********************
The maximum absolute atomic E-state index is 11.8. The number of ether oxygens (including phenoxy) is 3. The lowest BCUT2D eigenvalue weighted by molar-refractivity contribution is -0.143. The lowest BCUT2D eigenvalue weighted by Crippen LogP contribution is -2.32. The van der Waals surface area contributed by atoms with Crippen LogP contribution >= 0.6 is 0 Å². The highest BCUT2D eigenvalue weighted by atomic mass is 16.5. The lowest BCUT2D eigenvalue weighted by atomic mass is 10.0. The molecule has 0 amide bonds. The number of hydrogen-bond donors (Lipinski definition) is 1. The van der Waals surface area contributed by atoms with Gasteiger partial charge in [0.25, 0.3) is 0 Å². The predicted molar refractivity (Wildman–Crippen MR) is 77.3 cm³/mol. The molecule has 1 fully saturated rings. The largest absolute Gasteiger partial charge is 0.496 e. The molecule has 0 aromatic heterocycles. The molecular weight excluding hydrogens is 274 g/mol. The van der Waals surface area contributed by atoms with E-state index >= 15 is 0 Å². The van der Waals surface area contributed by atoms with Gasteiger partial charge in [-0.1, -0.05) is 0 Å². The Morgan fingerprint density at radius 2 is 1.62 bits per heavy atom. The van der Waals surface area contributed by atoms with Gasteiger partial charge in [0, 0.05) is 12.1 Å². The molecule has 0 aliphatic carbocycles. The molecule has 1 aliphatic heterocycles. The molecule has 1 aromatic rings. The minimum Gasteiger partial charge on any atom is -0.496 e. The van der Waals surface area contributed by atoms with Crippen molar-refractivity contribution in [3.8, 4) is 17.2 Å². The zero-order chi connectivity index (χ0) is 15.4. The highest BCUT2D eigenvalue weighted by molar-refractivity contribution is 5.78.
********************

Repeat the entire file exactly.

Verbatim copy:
The maximum absolute atomic E-state index is 11.8. The number of ether oxygens (including phenoxy) is 3. The lowest BCUT2D eigenvalue weighted by molar-refractivity contribution is -0.143. The lowest BCUT2D eigenvalue weighted by Crippen LogP contribution is -2.32. The van der Waals surface area contributed by atoms with Crippen LogP contribution >= 0.6 is 0 Å². The highest BCUT2D eigenvalue weighted by atomic mass is 16.5. The lowest BCUT2D eigenvalue weighted by atomic mass is 10.0. The molecule has 0 amide bonds. The number of hydrogen-bond donors (Lipinski definition) is 1. The van der Waals surface area contributed by atoms with Gasteiger partial charge in [0.25, 0.3) is 0 Å². The predicted molar refractivity (Wildman–Crippen MR) is 77.3 cm³/mol. The molecule has 1 fully saturated rings. The largest absolute Gasteiger partial charge is 0.496 e. The molecule has 0 aromatic heterocycles. The molecular weight excluding hydrogens is 274 g/mol. The van der Waals surface area contributed by atoms with E-state index >= 15 is 0 Å². The van der Waals surface area contributed by atoms with Gasteiger partial charge in [-0.1, -0.05) is 0 Å². The Morgan fingerprint density at radius 2 is 1.62 bits per heavy atom. The van der Waals surface area contributed by atoms with Gasteiger partial charge in [0, 0.05) is 12.1 Å². The molecule has 0 aliphatic carbocycles. The molecule has 1 aliphatic heterocycles. The molecule has 1 aromatic rings. The minimum Gasteiger partial charge on any atom is -0.496 e. The van der Waals surface area contributed by atoms with Crippen molar-refractivity contribution in [3.8, 4) is 17.2 Å². The zero-order chi connectivity index (χ0) is 15.4. The highest BCUT2D eigenvalue weighted by molar-refractivity contribution is 5.78.